Coach Hugh Coleman believes that his Bengals didn’t deserve to win the state title last year.
With the way his players have grown on and off the court, that’s not even up for debate for this year's Bengals, the new Division 2 state champions after a win against South Hadley, 59-41, at the DCU Center in Worcester.
“We didn’t deserve it last year, I really feel that spiritually. We drove that to make changes,” Coleman said. “We told guy’s there’s going to be no tolerance with how you act.”
Brighton had overcome adversity in all forms, including academic ineligibility. Multiple players on Brighton's 2011-12 team failed off of the squad including senior Nate Hogan.
“I failed off the team so I wasn’t able to be on the bench with them,” said Hogan (8 points, 2 steals) when asked about last year’s state tournament. “This year I made sure I kept my grades, stayed on the team and now I played in the state game and we won.”
If there were anyone that topped Hogan in terms of academic improvement, it would have to be Nick Simpson. In fact, Coleman said the forward is the most improved person on the team.
“Nick Simpson flunked off the team last year. He had the best grades both quarters of everyone on the team [this year],” Coleman said. “That is a testament to his character.”
The extra work in the classroom has paid off for Simpson as the junior made big play after big play for the Bengals, whether it was his first game in the Garden or knocking down free throw after free throw in the DCU Center.
Oh, and then there’s Malik James.
“For a long time, he didn’t want the pressure,” Coleman said. “You’re one of the best players if not the best player that we have, guys follow that, guys believe in that.”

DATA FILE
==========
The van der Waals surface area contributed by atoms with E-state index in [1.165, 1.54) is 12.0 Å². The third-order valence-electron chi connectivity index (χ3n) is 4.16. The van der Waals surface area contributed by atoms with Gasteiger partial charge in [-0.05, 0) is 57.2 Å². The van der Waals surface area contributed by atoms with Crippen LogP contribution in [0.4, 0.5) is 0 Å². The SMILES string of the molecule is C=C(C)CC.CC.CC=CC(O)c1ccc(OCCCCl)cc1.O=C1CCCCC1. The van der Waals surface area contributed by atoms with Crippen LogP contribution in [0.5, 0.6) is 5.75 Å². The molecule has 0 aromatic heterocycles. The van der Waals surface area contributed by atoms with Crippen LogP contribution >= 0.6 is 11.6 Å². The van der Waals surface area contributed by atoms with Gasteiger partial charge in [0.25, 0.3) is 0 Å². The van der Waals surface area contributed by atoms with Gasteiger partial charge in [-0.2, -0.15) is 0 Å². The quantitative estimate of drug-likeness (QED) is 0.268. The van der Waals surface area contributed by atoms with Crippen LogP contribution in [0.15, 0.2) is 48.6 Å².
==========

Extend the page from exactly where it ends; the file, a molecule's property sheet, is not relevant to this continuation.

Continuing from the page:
While Coleman still believes the junior has room to grow off the court, James’ leadership on the court has been impressive.
“A lot of the times, I’ve been wondering how much he’s listened to me and how much he’s grown off the court but what I’ve realized is he takes it in but it shows a lot more on the courts so that’s meant everything for us,” Coleman said.
James led Brighton with 16 points and 4 steals in the state title game. For the point guard, the game was all about leaving Brighton with a their first state championship trophy before he moves on to prep school.
“I don’t have to leave on a bad note and just say that I did everything I could. I did do everything I could but it was on a good note this time,” James said.
If James and the rest of the Bengals hadn’t matured off the court, it’s a wonder if they would’ve made it to Worcester.Coleman mentioned before the season that getting to the state championship last season could hurt his squad because they could assume that the road would be easier.
However, it turned out losing in the state title game last season couldn’t have been better for the growth of his players.
“It was invaluable last year because it taught us we’re capable of it but that doesn’t mean you’re going to win it. So every game, every practice we said we’re capable of doing it but you’ve got to do the right things on and off the court,” Coleman said.
With their state championship medals as evidence, it's clear the Brighton boys' basketball team learned their lesson.
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